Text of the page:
One of the first things fine-dining legend Piero Selvaggio will tell you is that “the restaurant business is the art of surviving. Every day and every season and every year.” If survival is an art, Selvaggio is one of the Old Masters of his medium. The Sicilian native opened Valentino in Santa Monica, Calif., in 1972, when Italian cuisine was “‘Third World’ food,” and has steered his restaurants and the American experience of Italian cuisine through the succeeding four decades of upheaval in dining culture.
From pizza and checkered tablecloths to the Neapolitan craze, on through the celebrity-chef fetish, the shrinking of plates, the great gluten aversion and the Instagram obsession, Selvaggio, 70, has endured and pioneered.
Perhaps Selvaggio’s great accomplishment has been the popularization—in some cases outright introduction—in the United States of now-staples like truffles, prosciutto, radicchio, salumi, burrata, mozzarella, porcini mushrooms, arugula and balsamic vinegar. “Somebody had to do it. I’m lucky I was the one,” he says. “The timing was right, and now it’s very, very rewarding to see the quality of olive oil that’s in every supermarket,” for example. (WineSpectator.com members can read more about Selvaggio’s background in “America’s Italian Maestro,” from the Oct. 31, 2012, issue.)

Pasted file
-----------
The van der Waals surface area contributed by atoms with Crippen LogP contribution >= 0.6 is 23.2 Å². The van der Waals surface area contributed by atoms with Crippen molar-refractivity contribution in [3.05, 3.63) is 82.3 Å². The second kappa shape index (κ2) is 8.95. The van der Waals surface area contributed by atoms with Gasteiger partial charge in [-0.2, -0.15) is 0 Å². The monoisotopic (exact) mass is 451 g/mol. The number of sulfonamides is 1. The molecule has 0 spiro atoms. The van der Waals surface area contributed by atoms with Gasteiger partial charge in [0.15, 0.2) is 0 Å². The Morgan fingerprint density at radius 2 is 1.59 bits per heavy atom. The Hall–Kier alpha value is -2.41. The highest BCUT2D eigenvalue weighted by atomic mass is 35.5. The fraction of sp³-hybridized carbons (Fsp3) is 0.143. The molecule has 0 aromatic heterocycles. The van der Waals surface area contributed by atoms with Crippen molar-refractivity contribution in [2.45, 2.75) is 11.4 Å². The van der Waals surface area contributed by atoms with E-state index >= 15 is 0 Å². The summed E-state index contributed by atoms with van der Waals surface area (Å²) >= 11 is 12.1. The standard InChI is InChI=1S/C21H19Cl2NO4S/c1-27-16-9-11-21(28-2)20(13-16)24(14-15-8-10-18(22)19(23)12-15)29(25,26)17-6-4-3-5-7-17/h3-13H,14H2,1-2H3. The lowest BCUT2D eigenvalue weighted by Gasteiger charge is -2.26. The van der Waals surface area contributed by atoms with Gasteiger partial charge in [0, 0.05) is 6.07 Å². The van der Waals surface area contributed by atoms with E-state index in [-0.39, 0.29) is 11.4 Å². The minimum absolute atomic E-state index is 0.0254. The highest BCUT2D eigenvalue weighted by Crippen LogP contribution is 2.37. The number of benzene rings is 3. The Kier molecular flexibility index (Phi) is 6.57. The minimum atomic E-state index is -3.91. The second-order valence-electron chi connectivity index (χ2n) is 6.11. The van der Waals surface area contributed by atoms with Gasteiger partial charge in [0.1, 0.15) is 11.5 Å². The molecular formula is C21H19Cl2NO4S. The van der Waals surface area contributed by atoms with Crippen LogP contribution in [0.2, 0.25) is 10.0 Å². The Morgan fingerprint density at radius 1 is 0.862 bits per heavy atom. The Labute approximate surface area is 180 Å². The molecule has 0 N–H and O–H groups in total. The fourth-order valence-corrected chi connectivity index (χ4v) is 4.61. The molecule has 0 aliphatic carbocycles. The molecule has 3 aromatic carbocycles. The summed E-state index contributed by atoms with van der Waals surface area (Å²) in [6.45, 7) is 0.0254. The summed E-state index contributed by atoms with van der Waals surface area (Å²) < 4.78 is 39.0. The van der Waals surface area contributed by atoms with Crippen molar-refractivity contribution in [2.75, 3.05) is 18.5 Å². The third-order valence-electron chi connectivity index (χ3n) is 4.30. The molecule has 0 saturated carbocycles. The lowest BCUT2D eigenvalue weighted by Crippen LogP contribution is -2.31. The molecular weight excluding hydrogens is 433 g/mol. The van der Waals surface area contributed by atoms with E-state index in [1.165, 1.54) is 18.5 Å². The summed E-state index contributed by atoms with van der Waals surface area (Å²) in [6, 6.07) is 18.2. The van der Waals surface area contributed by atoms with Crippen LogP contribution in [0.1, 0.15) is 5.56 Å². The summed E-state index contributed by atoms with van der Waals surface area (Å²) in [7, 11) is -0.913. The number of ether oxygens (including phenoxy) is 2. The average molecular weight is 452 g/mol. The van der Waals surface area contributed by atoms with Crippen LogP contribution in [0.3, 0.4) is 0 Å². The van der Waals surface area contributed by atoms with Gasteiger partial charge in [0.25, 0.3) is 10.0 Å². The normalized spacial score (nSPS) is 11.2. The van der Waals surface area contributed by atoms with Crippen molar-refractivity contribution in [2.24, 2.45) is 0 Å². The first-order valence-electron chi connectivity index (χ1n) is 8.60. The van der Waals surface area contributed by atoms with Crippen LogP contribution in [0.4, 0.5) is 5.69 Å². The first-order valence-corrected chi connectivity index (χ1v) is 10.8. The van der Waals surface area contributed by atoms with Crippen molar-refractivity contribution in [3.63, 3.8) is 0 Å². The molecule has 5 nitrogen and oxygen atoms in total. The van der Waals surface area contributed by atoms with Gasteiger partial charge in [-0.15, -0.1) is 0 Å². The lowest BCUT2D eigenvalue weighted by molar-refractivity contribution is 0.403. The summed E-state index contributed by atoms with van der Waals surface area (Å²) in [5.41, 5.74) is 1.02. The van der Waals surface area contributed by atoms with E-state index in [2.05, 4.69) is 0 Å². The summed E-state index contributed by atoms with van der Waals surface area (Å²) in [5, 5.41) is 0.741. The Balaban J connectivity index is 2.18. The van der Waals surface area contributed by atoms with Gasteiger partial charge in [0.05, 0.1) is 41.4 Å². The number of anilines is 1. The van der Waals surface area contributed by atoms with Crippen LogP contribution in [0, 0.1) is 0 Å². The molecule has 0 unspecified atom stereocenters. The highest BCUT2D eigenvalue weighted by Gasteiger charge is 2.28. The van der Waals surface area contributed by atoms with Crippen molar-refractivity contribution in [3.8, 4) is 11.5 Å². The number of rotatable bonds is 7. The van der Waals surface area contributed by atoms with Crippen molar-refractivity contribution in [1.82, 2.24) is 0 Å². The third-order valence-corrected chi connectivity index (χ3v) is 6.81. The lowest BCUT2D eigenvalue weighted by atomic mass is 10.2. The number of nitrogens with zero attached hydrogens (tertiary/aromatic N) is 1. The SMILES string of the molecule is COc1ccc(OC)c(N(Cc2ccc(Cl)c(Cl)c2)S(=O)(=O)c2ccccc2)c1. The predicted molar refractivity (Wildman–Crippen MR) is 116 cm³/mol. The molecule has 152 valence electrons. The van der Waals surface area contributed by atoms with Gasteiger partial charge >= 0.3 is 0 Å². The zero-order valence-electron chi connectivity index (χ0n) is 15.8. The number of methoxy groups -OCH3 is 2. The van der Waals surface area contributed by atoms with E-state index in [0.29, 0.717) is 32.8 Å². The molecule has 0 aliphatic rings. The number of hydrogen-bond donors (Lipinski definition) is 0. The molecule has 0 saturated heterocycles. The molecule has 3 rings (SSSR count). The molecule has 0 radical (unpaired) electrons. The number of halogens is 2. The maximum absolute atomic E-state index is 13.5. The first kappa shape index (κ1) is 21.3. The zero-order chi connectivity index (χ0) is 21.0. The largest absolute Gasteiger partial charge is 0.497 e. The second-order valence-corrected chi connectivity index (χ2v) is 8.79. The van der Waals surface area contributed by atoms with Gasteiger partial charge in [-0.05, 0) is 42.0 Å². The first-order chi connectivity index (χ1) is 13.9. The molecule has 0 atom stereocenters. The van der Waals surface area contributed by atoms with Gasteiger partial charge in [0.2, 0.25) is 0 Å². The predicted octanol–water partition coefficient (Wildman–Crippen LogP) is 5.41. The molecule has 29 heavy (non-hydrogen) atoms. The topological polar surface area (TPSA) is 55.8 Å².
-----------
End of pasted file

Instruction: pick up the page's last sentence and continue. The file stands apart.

Selvaggio had the foresight to incorporate wine into his dining experience and build up a cellar well before that was commonplace, at a time when American knowledge of fine Italian wine was limited to just a handful of labels bearing “the usual ‘B,’ like Brunello and Barolo.” He recalls that Marvin R. Shanken, who had recently purchased Wine Spectator, in 1979, heard about the substantial wine list and visited his restaurant to tour the cellar. Valentino has held Wine Spectator’s highest honor for wine-list excellence, the Grand Award, since the Restaurant Awards were introduced in 1981.
Selvaggio spoke with associate editor Ben O’Donnell about the challenges and rewards of guiding a culinary institution through the current restaurant-scape.
Wine Spectator: What is the most recent important evolution in restaurant culture?
Piero Selvaggio: In the 2000s, the whole thing changes with technology. So suddenly we have a restaurant that you can see a menu online, Instagram that will show you every picture. So that anticipation and that excitement of going to a restaurant has been deleted. That is something that, for somebody like me, is a little difficult to accept, because I was so used to being the creator, with the wow factor and the little anticipation and surprise.